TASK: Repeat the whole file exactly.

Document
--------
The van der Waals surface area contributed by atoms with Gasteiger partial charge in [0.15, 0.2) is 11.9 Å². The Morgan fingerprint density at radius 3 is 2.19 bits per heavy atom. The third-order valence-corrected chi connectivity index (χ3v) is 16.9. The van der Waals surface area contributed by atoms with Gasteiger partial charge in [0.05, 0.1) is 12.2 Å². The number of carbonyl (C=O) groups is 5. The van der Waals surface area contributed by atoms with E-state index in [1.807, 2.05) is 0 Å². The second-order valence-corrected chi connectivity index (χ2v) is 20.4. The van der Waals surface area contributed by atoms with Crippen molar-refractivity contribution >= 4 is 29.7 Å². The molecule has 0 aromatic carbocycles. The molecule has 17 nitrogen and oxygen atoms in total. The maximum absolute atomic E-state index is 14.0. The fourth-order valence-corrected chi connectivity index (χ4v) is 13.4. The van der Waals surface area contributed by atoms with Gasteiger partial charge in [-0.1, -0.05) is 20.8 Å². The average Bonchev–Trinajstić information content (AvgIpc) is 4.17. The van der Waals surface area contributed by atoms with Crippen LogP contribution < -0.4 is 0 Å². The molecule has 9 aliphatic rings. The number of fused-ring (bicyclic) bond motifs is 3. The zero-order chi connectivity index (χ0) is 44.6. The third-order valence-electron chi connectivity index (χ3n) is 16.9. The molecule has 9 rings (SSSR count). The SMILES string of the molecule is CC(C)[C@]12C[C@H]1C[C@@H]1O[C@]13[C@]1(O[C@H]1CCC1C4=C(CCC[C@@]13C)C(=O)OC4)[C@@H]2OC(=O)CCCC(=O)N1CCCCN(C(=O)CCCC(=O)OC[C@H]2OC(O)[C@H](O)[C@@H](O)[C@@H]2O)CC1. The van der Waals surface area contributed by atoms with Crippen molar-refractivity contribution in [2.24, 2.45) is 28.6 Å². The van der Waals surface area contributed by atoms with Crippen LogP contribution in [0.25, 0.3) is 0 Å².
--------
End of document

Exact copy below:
The van der Waals surface area contributed by atoms with Gasteiger partial charge in [0.15, 0.2) is 11.9 Å². The Morgan fingerprint density at radius 3 is 2.19 bits per heavy atom. The third-order valence-corrected chi connectivity index (χ3v) is 16.9. The van der Waals surface area contributed by atoms with Gasteiger partial charge in [0.05, 0.1) is 12.2 Å². The number of carbonyl (C=O) groups is 5. The van der Waals surface area contributed by atoms with E-state index in [1.807, 2.05) is 0 Å². The second-order valence-corrected chi connectivity index (χ2v) is 20.4. The van der Waals surface area contributed by atoms with Crippen molar-refractivity contribution >= 4 is 29.7 Å². The molecule has 0 aromatic carbocycles. The molecule has 17 nitrogen and oxygen atoms in total. The maximum absolute atomic E-state index is 14.0. The fourth-order valence-corrected chi connectivity index (χ4v) is 13.4. The van der Waals surface area contributed by atoms with Gasteiger partial charge in [-0.1, -0.05) is 20.8 Å². The average Bonchev–Trinajstić information content (AvgIpc) is 4.17. The van der Waals surface area contributed by atoms with Crippen LogP contribution < -0.4 is 0 Å². The molecule has 9 aliphatic rings. The number of fused-ring (bicyclic) bond motifs is 3. The zero-order chi connectivity index (χ0) is 44.6. The third-order valence-electron chi connectivity index (χ3n) is 16.9. The molecule has 9 rings (SSSR count). The SMILES string of the molecule is CC(C)[C@]12C[C@H]1C[C@@H]1O[C@]13[C@]1(O[C@H]1CCC1C4=C(CCC[C@@]13C)C(=O)OC4)[C@@H]2OC(=O)CCCC(=O)N1CCCCN(C(=O)CCCC(=O)OC[C@H]2OC(O)[C@H](O)[C@@H](O)[C@@H]2O)CC1. The van der Waals surface area contributed by atoms with Crippen molar-refractivity contribution in [2.24, 2.45) is 28.6 Å². The van der Waals surface area contributed by atoms with Crippen LogP contribution in [0.25, 0.3) is 0 Å².